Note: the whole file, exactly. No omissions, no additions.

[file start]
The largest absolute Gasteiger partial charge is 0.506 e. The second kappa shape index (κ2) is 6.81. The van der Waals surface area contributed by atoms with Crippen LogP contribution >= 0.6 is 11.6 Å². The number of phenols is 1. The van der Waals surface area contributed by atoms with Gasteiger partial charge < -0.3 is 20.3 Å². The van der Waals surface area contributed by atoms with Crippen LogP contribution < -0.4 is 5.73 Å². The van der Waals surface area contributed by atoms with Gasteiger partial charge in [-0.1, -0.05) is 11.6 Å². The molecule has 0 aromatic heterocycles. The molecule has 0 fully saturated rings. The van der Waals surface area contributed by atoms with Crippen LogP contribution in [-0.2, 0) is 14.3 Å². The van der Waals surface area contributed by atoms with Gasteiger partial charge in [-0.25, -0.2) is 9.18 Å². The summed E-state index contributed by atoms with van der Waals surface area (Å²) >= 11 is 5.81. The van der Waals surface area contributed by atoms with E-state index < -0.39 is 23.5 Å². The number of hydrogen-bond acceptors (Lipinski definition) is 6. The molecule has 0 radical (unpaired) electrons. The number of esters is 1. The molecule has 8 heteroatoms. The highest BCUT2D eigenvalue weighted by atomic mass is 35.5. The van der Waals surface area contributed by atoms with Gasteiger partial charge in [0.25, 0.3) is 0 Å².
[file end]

The largest absolute Gasteiger partial charge is 0.506 e. The second kappa shape index (κ2) is 6.81. The van der Waals surface area contributed by atoms with Crippen LogP contribution >= 0.6 is 11.6 Å². The number of phenols is 1. The van der Waals surface area contributed by atoms with Gasteiger partial charge < -0.3 is 20.3 Å². The van der Waals surface area contributed by atoms with Crippen LogP contribution < -0.4 is 5.73 Å². The van der Waals surface area contributed by atoms with Gasteiger partial charge in [-0.1, -0.05) is 11.6 Å². The molecule has 0 aromatic heterocycles. The molecule has 0 fully saturated rings. The van der Waals surface area contributed by atoms with Crippen LogP contribution in [-0.2, 0) is 14.3 Å². The van der Waals surface area contributed by atoms with Gasteiger partial charge in [-0.25, -0.2) is 9.18 Å². The summed E-state index contributed by atoms with van der Waals surface area (Å²) >= 11 is 5.81. The van der Waals surface area contributed by atoms with E-state index < -0.39 is 23.5 Å². The number of hydrogen-bond acceptors (Lipinski definition) is 6. The molecule has 0 radical (unpaired) electrons. The number of esters is 1. The molecule has 8 heteroatoms. The highest BCUT2D eigenvalue weighted by atomic mass is 35.5. The van der Waals surface area contributed by atoms with Gasteiger partial charge in [0.25, 0.3) is 0 Å².